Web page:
In The Future of Nostalgia Svetlana Boym (2001) claims that ‘‘the twentieth
century began with a futuristic utopia and ended with nostalgia’’ (xiv). The
founding generation of the Turkish Republic experienced all stages of this
process. Its members were born in an age when it was considered shame-
ful and degrading to long for the past. As this book was written, they were
completing their lives with a deep nostalgia for their days of contentment
with the present and of anticipation for the future. Boym also suggests that
the millennial nostalgia came in two forms: restorative and reflexive. In her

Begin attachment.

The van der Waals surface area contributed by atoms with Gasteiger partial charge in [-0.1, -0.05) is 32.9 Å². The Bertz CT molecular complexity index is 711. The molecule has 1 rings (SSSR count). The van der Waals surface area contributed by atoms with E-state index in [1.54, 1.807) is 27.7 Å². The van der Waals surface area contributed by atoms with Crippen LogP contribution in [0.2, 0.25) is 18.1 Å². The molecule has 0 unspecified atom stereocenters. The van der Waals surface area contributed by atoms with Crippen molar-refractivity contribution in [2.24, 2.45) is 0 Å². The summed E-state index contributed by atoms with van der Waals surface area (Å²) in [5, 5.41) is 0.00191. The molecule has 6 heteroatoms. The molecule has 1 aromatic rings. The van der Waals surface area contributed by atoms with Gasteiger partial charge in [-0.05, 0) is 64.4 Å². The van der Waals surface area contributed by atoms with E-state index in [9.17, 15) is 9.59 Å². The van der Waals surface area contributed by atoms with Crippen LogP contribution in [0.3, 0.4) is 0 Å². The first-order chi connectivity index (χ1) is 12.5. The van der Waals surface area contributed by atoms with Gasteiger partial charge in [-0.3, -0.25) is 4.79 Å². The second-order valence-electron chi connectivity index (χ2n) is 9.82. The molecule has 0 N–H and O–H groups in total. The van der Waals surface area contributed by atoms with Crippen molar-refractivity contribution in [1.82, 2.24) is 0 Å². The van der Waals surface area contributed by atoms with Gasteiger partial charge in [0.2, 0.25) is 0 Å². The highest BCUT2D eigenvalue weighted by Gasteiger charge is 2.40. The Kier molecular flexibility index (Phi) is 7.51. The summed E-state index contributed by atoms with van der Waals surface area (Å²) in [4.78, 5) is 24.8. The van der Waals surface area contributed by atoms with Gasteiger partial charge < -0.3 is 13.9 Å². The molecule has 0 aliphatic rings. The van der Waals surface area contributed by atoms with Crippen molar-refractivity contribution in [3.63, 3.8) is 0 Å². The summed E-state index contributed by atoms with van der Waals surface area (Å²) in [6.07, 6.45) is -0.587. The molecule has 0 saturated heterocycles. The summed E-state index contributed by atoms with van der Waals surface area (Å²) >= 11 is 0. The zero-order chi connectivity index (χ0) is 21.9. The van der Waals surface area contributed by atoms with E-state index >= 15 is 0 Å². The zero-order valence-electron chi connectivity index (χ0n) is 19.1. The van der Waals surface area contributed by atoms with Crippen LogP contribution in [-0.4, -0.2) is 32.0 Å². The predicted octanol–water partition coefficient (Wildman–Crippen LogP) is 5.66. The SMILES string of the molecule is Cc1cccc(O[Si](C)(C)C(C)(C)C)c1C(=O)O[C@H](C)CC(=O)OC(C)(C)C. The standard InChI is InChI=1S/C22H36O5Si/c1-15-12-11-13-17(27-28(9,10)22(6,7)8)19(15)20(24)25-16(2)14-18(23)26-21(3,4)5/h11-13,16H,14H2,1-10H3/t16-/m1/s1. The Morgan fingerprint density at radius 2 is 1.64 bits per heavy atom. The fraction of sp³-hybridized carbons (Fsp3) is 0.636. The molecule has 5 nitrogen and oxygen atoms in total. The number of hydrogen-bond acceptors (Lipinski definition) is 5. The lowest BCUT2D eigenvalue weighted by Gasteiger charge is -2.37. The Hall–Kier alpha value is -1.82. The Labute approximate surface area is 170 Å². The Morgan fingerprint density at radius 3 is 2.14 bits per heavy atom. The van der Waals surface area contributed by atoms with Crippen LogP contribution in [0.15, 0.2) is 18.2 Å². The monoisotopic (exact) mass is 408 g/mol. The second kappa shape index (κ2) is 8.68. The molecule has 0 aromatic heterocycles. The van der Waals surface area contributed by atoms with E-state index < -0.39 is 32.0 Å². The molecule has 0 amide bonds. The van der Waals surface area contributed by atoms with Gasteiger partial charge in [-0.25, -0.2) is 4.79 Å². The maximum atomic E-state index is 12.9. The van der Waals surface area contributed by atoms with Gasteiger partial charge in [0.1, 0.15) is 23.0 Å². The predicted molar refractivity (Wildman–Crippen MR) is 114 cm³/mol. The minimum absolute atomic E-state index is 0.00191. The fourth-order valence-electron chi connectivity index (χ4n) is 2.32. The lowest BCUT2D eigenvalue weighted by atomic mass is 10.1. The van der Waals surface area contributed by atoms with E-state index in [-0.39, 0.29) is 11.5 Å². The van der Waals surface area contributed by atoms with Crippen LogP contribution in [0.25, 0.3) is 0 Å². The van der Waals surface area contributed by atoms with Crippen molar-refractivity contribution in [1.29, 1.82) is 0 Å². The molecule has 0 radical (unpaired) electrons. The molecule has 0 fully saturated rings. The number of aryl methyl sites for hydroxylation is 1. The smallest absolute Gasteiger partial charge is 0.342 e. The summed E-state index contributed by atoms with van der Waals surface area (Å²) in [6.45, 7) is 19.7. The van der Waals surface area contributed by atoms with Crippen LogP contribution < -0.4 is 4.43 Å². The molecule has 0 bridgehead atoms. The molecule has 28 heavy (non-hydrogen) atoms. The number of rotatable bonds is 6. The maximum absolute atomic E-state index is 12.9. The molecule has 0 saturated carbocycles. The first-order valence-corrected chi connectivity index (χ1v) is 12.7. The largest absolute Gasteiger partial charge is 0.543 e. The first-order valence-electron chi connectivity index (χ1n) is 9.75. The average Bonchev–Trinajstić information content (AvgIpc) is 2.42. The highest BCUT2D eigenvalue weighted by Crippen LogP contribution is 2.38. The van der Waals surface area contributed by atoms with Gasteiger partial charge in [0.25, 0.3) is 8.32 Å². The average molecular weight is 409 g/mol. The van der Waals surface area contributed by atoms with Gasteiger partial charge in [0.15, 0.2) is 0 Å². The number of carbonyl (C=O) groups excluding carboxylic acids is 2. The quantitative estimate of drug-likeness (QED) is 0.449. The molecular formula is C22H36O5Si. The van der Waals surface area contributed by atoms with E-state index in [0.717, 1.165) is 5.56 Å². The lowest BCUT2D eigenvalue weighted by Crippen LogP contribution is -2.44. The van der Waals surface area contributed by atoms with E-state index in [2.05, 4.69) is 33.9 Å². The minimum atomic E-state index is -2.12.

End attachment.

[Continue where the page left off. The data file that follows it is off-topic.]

typology, ‘‘restorative nostalgia stresses nostos and attempts a transhistori-
cal reconstruction of the lost home. Reflective nostalgia thrives in algia, the
longing itself, and delays the homecoming’’ (xviii). Nationalist and re-
ligious revivalist movements with a single plot belong to the former type,
while the homesickness of exiles who do not plan to return are of the
second type.
Although helpful conceptually, a purely restorative nostalgia, as the
nostalgia for the single-party regime of the early republic demonstrates,
proves di≈cult to maintain, especially if it is experienced by individuals,
rather than circulated in political pamphlets. At first sight, the new Kema-
list nostalgia appears closer to a restorative one in the sense that it ‘‘evokes
national past and future’’ (49), ‘‘gravitates towards collective pictorial sym-
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